Anne Dixon is on a mission. Recruited as the Business Development Manager for IOPP (Institute of Physics Publishing)  in April 1995, her task was to "create a blueprint for the future". Nine months later, IOPP launched their Electronic Journals service comprising 31 journals available online in full text Postscript or PDF (Portable Document File) files.
Now in the post of Electronic Publisher, she is responsible for developing and promoting a range of online products and services. Her team is continuing to expand along with the range of services offered.
What are the benefits of electronic publishing for the publisher? "Right now" says Dixon, "the benefits are competitive advantage, increased readerships and more satisfied authors and customers. But there are no financial benefits".
The advantages to the end-user take longer to enumerate. Speed, ease of access, and searchability are obvious. High on her list are also access to electronic archives, and easier submission of material for publication. But why be an electronic publisher if it does not pay? What are the aims of the Electronic Publishing team? Dixon sees these as threefold. "To serve the community, to support print journals and to survive the transition from print to electronic form. During this transition, the publisher needs to become completely customer- focused". One method which she uses to ensure this is feedback sessions in institutions and libraries in the UK, Europe and the US each year.
Considering the library as one very important customer, what does she feel about librarians' generally critical view of the pricing policies of print journal publishers? "Coming from a software background I find the pricing models in scientific, technical and medical journals rather unusual. We are trying to pursue various options – free services such as Physics Express Letters, services funded by advertising or sponsors such as the Higher Education Funding Council's Pilot Site Licence Initiative, and very economically-priced models such as CoDAS Web , the Condensed Matter Abstract Alerting Service (jointly owned with Elsevier), which offers 65 physics journals from five publishers at a very competitive price."
IOPP provides access to a full listing of electronic journals via the HEFCE agreement. What were the reasons for entering the agreement? "We wanted to explore ways of breaking the vicious cycle of subscription cancellations and annual price increases" replies Dixon. Nevertheless, libraries participating in the scheme recently received notice of IOPP's wish to terminate the agreement when the pilot ends. "We have a two-year termination clause, and had to give notice now in order to renegotiate at the end of the three-year pilot" she says.
IOPP is not involved in any aggregator agreements, in which several publishers make their journals available via the same service (for example, BIDS' Journals Online ). In her article Are They Being Served?  Lynne Brindley wrote "Valuable as the UK national pilot site licence initiative is, the very idea that in the long term, electronic journals deriving solely from a single publisher is the best approach from the user perspective, is to misunderstand or be ignorant of user needs". Dixon agrees that 'single stop shopping' is desirable to users. "But not necessarily at just one stop. I believe that distributed publishing derived from content providers' collaborations is a viable way forward. It is extremely unlikely that one aggregator or content provider will dominate a given subject. There will come a time when publishers compete less on delivery methods and return to what they are good at – filtering information. Then they can compete once more on content quality".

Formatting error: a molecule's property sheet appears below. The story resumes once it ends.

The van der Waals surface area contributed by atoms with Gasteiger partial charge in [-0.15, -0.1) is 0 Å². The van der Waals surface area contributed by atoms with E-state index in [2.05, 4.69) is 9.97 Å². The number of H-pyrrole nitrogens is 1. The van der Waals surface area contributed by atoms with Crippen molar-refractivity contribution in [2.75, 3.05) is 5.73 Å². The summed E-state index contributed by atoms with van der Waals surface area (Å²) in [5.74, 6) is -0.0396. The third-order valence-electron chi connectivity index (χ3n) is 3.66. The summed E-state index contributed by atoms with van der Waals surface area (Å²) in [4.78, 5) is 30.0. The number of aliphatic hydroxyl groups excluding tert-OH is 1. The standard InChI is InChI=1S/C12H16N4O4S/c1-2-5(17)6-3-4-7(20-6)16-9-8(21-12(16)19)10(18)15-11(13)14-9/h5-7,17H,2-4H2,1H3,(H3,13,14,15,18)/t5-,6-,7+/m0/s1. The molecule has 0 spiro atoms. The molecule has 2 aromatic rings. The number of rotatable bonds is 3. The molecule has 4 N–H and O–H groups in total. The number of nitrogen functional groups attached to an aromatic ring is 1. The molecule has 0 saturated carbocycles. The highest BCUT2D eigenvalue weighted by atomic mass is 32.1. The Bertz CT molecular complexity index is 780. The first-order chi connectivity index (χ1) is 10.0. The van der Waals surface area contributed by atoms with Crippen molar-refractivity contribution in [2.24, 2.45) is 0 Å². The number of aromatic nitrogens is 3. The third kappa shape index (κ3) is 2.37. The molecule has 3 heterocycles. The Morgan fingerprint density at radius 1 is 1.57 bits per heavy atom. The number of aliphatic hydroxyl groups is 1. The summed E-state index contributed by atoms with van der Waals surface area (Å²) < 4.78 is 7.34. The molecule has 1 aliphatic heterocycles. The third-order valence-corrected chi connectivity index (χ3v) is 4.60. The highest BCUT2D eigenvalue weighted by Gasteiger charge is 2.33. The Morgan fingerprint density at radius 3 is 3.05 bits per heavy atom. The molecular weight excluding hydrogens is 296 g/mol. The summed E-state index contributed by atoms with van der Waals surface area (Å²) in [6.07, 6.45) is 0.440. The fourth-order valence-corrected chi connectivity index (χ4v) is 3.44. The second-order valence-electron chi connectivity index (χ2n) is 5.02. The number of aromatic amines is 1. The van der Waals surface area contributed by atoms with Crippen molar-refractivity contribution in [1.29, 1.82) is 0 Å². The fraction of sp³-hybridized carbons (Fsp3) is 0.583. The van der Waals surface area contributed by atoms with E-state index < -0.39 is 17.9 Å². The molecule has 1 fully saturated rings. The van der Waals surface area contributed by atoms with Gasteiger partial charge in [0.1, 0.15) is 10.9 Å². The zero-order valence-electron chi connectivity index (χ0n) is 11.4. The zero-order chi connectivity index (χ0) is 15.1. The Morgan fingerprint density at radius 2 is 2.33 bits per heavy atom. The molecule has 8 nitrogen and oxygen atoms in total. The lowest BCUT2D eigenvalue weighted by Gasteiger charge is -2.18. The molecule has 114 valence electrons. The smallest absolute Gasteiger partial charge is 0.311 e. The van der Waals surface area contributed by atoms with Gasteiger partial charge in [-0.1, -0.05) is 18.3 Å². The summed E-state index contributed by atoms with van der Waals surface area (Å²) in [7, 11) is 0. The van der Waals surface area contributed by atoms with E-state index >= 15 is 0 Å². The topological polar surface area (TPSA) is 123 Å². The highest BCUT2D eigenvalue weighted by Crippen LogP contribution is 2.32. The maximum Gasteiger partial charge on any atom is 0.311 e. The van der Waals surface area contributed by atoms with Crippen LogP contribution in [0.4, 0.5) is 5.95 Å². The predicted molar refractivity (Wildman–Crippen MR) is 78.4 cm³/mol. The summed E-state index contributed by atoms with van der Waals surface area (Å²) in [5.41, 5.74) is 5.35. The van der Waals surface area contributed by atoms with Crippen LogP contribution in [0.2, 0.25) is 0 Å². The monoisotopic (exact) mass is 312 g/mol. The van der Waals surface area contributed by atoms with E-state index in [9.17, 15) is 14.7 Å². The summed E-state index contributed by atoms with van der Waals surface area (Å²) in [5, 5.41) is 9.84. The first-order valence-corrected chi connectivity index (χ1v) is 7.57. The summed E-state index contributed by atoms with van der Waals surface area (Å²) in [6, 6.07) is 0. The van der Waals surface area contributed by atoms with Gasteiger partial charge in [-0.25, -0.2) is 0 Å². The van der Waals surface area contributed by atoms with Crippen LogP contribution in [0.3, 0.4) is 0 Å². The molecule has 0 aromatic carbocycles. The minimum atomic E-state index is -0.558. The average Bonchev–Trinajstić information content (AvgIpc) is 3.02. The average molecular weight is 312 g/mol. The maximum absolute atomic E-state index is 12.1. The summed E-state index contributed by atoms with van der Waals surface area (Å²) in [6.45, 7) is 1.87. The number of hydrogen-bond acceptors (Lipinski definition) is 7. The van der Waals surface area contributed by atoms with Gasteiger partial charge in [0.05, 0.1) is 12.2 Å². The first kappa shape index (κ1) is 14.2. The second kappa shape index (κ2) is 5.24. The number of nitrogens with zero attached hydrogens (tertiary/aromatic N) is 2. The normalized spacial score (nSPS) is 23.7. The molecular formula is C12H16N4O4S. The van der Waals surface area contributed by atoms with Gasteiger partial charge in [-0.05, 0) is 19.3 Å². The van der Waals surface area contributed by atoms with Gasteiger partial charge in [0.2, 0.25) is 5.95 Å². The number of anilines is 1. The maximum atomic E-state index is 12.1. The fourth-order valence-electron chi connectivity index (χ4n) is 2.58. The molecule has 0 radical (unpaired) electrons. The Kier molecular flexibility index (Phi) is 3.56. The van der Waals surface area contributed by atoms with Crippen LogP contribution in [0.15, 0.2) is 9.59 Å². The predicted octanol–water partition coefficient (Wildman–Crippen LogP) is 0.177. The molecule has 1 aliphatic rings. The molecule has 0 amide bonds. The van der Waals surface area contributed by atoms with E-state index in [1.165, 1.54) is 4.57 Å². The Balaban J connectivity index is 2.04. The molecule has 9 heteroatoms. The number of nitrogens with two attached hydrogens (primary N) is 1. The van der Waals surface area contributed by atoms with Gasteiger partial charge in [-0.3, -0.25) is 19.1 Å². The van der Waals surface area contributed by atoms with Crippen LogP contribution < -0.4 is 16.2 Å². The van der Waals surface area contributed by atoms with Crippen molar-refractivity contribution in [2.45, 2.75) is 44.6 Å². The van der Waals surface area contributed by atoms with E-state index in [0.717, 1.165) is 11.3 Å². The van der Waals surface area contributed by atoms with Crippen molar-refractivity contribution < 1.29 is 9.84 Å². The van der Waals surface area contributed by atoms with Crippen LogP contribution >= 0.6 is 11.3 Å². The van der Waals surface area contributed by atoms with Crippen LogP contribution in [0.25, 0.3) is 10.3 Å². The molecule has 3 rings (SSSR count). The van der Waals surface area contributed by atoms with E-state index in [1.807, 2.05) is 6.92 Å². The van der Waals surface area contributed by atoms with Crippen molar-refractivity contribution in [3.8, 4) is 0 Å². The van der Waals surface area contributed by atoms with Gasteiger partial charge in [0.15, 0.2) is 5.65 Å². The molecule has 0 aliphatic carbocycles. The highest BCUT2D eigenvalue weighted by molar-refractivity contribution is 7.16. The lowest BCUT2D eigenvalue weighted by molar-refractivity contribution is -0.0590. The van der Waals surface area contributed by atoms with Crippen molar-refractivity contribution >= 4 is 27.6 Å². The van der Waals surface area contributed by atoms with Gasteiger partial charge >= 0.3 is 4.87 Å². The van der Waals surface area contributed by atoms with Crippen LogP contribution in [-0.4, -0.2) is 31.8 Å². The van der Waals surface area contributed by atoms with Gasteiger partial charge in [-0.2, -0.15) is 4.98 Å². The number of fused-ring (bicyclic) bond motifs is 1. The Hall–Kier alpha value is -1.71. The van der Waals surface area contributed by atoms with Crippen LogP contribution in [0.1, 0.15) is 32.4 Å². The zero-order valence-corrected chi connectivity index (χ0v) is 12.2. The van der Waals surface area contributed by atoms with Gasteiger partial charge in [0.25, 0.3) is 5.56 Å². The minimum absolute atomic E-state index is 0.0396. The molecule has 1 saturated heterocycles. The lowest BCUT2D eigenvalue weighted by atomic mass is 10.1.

In a recent poll of US and European librarians, IOPP found that, because the number of electronic journals remains comparatively small overall, and transactions can be complex, librarians often find it quicker and more convenient to deal direct with a publisher than to use an agent. Dixon recognises that this will not remain the case and monitors the aggregator situation carefully. "We are embarking upon a test with BiomedNet shortly in which relevant electronic journals will be made available to individuals both through that service and our own. "
Surprisingly, Dixon is positive about the notion advanced by Stevan Harnad in Ariadne 8  that journal publishing should be funded by research rather than through subscription prices. She agrees that research budgets can be more attractive than library budgets, and also considers it an approach that would dovetail with IOPP's mission as a not-for-profit publisher.
The physics community is an active one, particularly in the electronic arena. For publishers, the advantage is that there is a customer base already 'tuned in' to the Internet and electronic services. The disadvantage is that it is not only the publisher who can serve this base. The community has been using Paul Ginsparg's pre-print physics archive  at The Los Alamos National Laboratory for several years. IOPP disputes Harnad's claims that researchers use the archive in preference to print journals. Its research reveals that they submit to both the archive and to print journals. The statistics reflect this. "As of a couple of weeks ago" says Dixon, "Los Alamos was serving about 50,000 transactions per day. We serve 20,000 to 35,000 accesses per day".
So the future will consist, for some time to come, of a mix of print and print-simulation electronic publishing, together with the more anarchic pre-print culture. "Publishers should reach into other fields for advice and inspiration. They must collaborate to provide a breadth of content which is significant and meaningful. I believe that print journals will have a long 'tail', and they will be required by a proportion of the community for a very long time. "